PIP – an independent review

Issue 258 (June 2017)

Ed Pybus considers a review of assessments and decision making in personal independence payment (PIP).

Independent reports

The 2012 Welfare Reform Act includes legislation1 that requires the Secretary of State to lay before parliament two ‘independent reports on the operation of [PIP] assessments’. The first independent review of the PIP assessment was published in 2014. In March 2017, the government published the second.2

This review was undertaken by Paul Gray, chair of the Social Security Advisory Committee. It produced 14 recommendations for the DWP to follow in relation to PIP, noting that they are ‘inter-dependent and mutually reinforcing’. Many, if not all, of them would be welcomed by those working in the advice sector. The recommendations are not binding on the DWP and, at the time of writing, the DWP has not issued a response. The review also looks at how the recommendations of the first review, published in 2014, have been implemented.

Gray focuses on the further evidence that is needed to determine whether or not the claimant meets the disability conditions for PIP, as well as trust and consistency of decision making.

Functional rather than medical

The PIP assessment is a functional, rather than a medical, assessment. The review notes that this is not clearly communicated to claimants, leading to confusion about entitlement. This confusion is institutional within the DWP and providers, with frequent references to ‘medical’ evidence and assessment ‘clinics’. The recommendation that, for example, the face-to-face assessment begins with a functional, rather than medical, assessmentcould provide claimants with more opportunity to explain how their condition affects their functionality rather than dwelling solely on their diagnosis. Advisers may soon be able to assess the impact of such a change in policy – ATOS has tri- alled this approach in a number of assessment centres and is now rolling it out across its regions. Medical evidence, though often important, is not the only relevant evidence. Despite the lack of clarity from the DWP, bearing in mind that PIP is a functional rather than medical assessment may influence advisers’ tactics at both claim and appeal stage.

Further evidence

This lack of clarity often leads to confusion as to what further evidence is relevant, with claimants sometimes supplying largely irrelevant medical evidence. The review makes it clear that carers and family members are often in a better position to explain the functional impact of the claimant’s condition than the claimant's medical history. The review recommends that the DWP amend its guidance to reflect this – the current assessment guide is largely silent on how evidence from carers and family members should be viewed. Advisers should note that, at present, despite an internal culture of viewing evidence as a hierarchy, the DWP should give equal weight to all evidence and provide reasons for preferring one piece of evidence over another.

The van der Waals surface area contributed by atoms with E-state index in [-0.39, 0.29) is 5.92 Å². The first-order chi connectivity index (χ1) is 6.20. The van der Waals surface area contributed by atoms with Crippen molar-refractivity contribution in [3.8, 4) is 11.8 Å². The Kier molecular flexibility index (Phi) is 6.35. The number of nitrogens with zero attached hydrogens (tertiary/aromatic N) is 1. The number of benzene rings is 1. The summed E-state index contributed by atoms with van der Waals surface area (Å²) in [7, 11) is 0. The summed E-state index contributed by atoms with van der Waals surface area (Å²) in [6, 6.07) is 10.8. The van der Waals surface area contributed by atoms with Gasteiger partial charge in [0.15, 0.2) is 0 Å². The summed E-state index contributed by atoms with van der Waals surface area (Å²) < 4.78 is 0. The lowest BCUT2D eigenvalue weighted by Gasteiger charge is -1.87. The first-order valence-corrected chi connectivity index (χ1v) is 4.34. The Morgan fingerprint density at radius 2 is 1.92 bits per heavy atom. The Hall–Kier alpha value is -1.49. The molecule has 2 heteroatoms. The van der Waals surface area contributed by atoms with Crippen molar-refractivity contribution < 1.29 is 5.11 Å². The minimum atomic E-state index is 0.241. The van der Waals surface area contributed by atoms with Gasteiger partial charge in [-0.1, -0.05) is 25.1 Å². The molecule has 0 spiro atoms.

At present, DWP policy is that it is the claimant's responsibility to supply further evidence to support the claim. The review makes no comment on the appropriateness of this policy but does recommend that, in light of this policy, the DWP should make it clear that the responsibility lies primarily with the claimant. This seems at odds from the way the section is worded on the PIP2 form and it may be necessary for advisers to make claimants aware of this.

Consistency and trust

Further recommendations look at the consistency and accuracy of decision making. It notes a wide variation in new claim and re-assessment award rates across local authorities and, although lacking the full data to do comparisons, suggests that there is concern about consistency of decision making. Differing processes by the two assessment providers mean, for example, that some assessors only review the PIP2 form and further evidence at the time of the assessment, or that some assessors undertake several assessment before writing up their reports. These, and other processes, have an impact on the accuracy of the assessors’ reports. The lack of consistency is exacerbated by an audit process that takes a piecemeal approach to monitoring. For example, the audit of the assessment providers is focused on the assessment report, but not on its accuracy or the final outcome of the claim.

This lack of consistency is one of the reasons for the lack of public trust in the PIP decision making process. The review suggests, perhaps with understatement, that ‘increasing claimant trust will be a challenging task’. One recommendation that it hopes would increase trust in the process is allowing all claimants to routinely access their assessment report by including a copy of the report with the decision notice. If implemented, this would be of great benefit to advisers, particularly in cases where they are considering a mandatory reconsideration but did not assist the claimant with the PIP2 form. It would provide claimants with some clarity as to how a decision has been made regarding their entitlement.

A longer term recommendation is that all assessments be recorded, to both improve accuracy and improve trust in the assessment system. Assessments can be recorded at present, but the task of arranging such a record is onerous, as any adviser who has attempted to do this will be aware.

Conclusion

The influence these recommendations have will depend on their implementation. Gray notes that there has been ‘some progress’ in implementing the recommendations of the first review – but there is still some way to go before they have been implemented in full. With no further independent review planned, it is unclear how the DWP’s progress in implementing these further recommendations will be measured.

 


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